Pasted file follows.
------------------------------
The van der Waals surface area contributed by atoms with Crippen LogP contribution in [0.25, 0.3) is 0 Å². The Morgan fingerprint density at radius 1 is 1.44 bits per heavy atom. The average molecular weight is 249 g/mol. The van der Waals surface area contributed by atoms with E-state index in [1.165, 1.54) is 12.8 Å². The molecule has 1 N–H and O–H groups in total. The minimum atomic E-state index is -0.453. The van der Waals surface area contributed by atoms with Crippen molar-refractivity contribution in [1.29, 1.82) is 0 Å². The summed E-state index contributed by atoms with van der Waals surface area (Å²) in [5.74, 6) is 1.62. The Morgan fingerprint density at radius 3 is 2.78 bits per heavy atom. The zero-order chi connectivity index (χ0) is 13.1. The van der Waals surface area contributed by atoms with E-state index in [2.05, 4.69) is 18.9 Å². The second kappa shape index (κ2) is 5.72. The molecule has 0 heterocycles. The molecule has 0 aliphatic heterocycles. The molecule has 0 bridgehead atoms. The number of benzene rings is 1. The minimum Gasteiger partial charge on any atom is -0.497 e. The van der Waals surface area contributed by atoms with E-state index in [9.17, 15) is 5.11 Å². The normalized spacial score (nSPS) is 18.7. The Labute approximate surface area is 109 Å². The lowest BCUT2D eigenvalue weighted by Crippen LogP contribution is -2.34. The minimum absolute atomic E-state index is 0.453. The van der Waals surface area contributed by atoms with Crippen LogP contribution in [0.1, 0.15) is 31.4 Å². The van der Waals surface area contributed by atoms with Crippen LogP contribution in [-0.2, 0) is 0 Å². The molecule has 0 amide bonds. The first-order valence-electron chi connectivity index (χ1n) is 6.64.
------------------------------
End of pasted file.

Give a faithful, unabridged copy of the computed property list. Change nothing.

The van der Waals surface area contributed by atoms with Crippen LogP contribution in [0.25, 0.3) is 0 Å². The Morgan fingerprint density at radius 1 is 1.44 bits per heavy atom. The average molecular weight is 249 g/mol. The van der Waals surface area contributed by atoms with E-state index in [1.165, 1.54) is 12.8 Å². The molecule has 1 N–H and O–H groups in total. The minimum atomic E-state index is -0.453. The van der Waals surface area contributed by atoms with Crippen molar-refractivity contribution in [1.29, 1.82) is 0 Å². The summed E-state index contributed by atoms with van der Waals surface area (Å²) in [5.74, 6) is 1.62. The Morgan fingerprint density at radius 3 is 2.78 bits per heavy atom. The zero-order chi connectivity index (χ0) is 13.1. The van der Waals surface area contributed by atoms with E-state index in [2.05, 4.69) is 18.9 Å². The second kappa shape index (κ2) is 5.72. The molecule has 0 heterocycles. The molecule has 0 aliphatic heterocycles. The molecule has 0 bridgehead atoms. The number of benzene rings is 1. The minimum Gasteiger partial charge on any atom is -0.497 e. The van der Waals surface area contributed by atoms with E-state index in [9.17, 15) is 5.11 Å². The normalized spacial score (nSPS) is 18.7. The Labute approximate surface area is 109 Å². The lowest BCUT2D eigenvalue weighted by Crippen LogP contribution is -2.34. The minimum absolute atomic E-state index is 0.453. The van der Waals surface area contributed by atoms with Crippen LogP contribution in [0.1, 0.15) is 31.4 Å². The van der Waals surface area contributed by atoms with Crippen LogP contribution in [-0.2, 0) is 0 Å². The molecule has 0 amide bonds. The first-order valence-electron chi connectivity index (χ1n) is 6.64.